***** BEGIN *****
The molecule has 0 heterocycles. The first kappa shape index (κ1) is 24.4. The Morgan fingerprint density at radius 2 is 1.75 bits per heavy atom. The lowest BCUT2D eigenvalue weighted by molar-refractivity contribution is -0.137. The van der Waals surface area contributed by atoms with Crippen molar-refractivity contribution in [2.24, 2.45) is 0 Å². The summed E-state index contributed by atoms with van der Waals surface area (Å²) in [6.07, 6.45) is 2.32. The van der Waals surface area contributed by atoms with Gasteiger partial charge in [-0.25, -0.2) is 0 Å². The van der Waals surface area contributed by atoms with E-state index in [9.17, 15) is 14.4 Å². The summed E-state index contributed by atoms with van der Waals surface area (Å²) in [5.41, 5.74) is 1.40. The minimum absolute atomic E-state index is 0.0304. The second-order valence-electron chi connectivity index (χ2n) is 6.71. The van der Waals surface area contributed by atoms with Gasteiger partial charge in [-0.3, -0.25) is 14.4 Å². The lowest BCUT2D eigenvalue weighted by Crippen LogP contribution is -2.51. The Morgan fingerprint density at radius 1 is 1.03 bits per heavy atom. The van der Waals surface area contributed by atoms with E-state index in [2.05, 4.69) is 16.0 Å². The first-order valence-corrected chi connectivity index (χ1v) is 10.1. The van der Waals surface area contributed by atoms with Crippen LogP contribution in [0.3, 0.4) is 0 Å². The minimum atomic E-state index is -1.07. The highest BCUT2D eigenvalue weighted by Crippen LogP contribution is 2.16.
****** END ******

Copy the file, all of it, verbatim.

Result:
The molecule has 0 heterocycles. The first kappa shape index (κ1) is 24.4. The Morgan fingerprint density at radius 2 is 1.75 bits per heavy atom. The lowest BCUT2D eigenvalue weighted by molar-refractivity contribution is -0.137. The van der Waals surface area contributed by atoms with Crippen molar-refractivity contribution in [2.24, 2.45) is 0 Å². The summed E-state index contributed by atoms with van der Waals surface area (Å²) in [6.07, 6.45) is 2.32. The van der Waals surface area contributed by atoms with Gasteiger partial charge in [-0.25, -0.2) is 0 Å². The van der Waals surface area contributed by atoms with E-state index in [9.17, 15) is 14.4 Å². The summed E-state index contributed by atoms with van der Waals surface area (Å²) in [5.41, 5.74) is 1.40. The minimum absolute atomic E-state index is 0.0304. The second-order valence-electron chi connectivity index (χ2n) is 6.71. The van der Waals surface area contributed by atoms with Gasteiger partial charge in [-0.3, -0.25) is 14.4 Å². The lowest BCUT2D eigenvalue weighted by Crippen LogP contribution is -2.51. The Morgan fingerprint density at radius 1 is 1.03 bits per heavy atom. The van der Waals surface area contributed by atoms with E-state index in [2.05, 4.69) is 16.0 Å². The first-order valence-corrected chi connectivity index (χ1v) is 10.1. The van der Waals surface area contributed by atoms with Crippen LogP contribution in [0.3, 0.4) is 0 Å². The minimum atomic E-state index is -1.07. The highest BCUT2D eigenvalue weighted by Crippen LogP contribution is 2.16.